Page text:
, 20 tweets, 4 min read Read on Twitter
I agree with about 90% of the advice in this. All the points about scale and know what scale you need in terms of tech and employees is spot on.


But I do think there's room for outsourcing in startups obviously, for certain non-unique needs. 1/20
One of the issues I solved in my career was understanding where I belong in a company's path to maturity. I belong mostly in early to mid-sized scaling. The problems I excel at solving, and the ways I solve them, make the most sense at those stages. 2/20
Finding companies who can accurately assess their scale needs is a different matter. People often think hiring people good in a 50 person organization will get them to a 50 person organization.

That only works if a person good at 50 people is ALSO good at say 5 people. 3/20
Part of this reasoning is many people in later startups have had to deal with the technical debt left from when the company was five people. There's this contempt for predecessors for doing such a hacky job.

You hear all these stories about companies that had to reengineer their product because it was starting to become an issue. Compare how many of those stories come from successful companies versus how many unsuccessful companies blame technical debt for failure. 5/20
Most discussions of preventing technical debt in a startup in relationship to crash in burn resemble this. Survivor bias and focusing on the areas less likely to kill you. 6/20
Technical debt really kills less startups than you think. If you think you're going to be an overnight success and are worried about a "success failure", you're worried about a fantasy problem.

No users is more likely than too many users. 7/20
Startup engineering is different. It requires people who are willing to take expedient shortcuts and hacks in order to GTM while managing debt levels. It's not for everyone. It requires people who are okay with saying, "that's good enough, let me go solve the next problem." 8/20
Now let's come back to outsourcing and how @ServerlessOpsIO fits.

I don't believe in outsourcing core product needs except in certain circumstances. eg. An MVP to test the market so you can acquire funding or to test an idea before you're ready to commit to FTEs. 9/20
Your MVP and GTM product don't need to be the same thing in all cases. You can throw out your MVP. Most people seem not to get this advice. They suffer from this sunk cost fallacy IMHO. 10/20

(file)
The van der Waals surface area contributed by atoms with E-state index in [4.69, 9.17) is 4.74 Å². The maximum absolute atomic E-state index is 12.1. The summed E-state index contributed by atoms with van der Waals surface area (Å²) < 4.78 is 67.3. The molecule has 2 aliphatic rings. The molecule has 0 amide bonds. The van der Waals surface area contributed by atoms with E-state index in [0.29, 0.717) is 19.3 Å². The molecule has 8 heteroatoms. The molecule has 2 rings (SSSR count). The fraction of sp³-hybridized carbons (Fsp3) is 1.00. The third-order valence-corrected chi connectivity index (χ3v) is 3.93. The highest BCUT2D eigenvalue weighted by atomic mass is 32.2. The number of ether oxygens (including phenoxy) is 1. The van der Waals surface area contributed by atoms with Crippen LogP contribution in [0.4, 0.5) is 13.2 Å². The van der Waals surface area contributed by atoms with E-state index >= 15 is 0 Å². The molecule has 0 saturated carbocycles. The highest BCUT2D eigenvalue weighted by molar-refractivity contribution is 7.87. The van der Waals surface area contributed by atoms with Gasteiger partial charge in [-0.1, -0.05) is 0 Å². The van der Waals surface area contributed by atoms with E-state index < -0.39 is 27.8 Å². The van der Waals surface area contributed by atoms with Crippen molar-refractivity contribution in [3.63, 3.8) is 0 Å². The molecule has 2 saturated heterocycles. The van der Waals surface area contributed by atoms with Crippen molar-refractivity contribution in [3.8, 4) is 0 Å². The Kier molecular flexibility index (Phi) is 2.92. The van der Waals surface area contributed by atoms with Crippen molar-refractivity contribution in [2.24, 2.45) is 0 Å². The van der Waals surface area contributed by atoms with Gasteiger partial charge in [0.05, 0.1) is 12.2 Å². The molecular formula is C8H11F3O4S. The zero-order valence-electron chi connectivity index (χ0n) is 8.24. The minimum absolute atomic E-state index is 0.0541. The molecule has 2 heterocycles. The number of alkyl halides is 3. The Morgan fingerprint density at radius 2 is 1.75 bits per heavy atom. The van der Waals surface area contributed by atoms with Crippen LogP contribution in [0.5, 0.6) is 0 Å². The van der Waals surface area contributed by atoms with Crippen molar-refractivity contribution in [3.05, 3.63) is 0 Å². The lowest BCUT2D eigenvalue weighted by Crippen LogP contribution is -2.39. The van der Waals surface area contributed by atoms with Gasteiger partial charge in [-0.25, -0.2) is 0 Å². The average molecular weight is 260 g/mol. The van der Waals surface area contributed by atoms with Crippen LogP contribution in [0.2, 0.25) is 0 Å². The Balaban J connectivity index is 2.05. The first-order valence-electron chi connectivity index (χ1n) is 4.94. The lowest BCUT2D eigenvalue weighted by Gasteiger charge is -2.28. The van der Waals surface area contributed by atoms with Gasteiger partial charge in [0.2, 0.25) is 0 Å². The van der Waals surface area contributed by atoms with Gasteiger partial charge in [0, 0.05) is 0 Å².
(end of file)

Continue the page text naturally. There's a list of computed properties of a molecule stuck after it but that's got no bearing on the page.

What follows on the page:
However, infrastructure is not a core part of your product in the early days. It's a detail. Most startups need the following that they can afford:

* compute
* storage
* database

I didn't include a lot of things, even CI/CD, because the amount of startups which survive without it is much larger than you think. 12/20
Infrastructure is a detail. Sure, you might need AI/ML, blockchain, or whatever offerings but most don't. If you're spending a ton of time debating what cloud provider to use you're doing it wrong. Pick the one you know best or can easily find resources for. 13/20
This way you can live to the point in time where probably a fraction of the issues you thought you might have are even real. 14/20
Yes, @ServerlessOpsIO favors approaches it can use across clients. That's because a large number of startups don't have unique AWS needs. What you get is work that's potentially been used elsewhere. 15/20
The result is:

* faster implementation times
* issues and constraints largely known
* future fixes or solutions from work with other clients
* reduced labor costs leading to money elsewhere

Our sweet spot is with teams where AWS infrastructure is a knowledgeable enough engineer's part-time job. Remove their part-time toil and hand it to an expert who can do more in that same limited amount of time. 17/20
Q: But what is you scale to the point that infrastructure is no longer a detail?

A: Just like as a startup employee, I know my scale points. I'll will be happy to work with you to 1) hire a replacement 2) ensure a smooth handoff. 18/20
Embracing churn is built into our business. We're not there to just engineer, we're their to see you grow into a success too! Getting you to your next scale point is a major accomplishment and makes us happy. 19/20
If you've made it to this tweet we've obviously resonated with you. Take a look at our startup services! And if not right for you, pass it along to someone you know who's engineering team isn't quite yet read for that ops hire but needs expertise.


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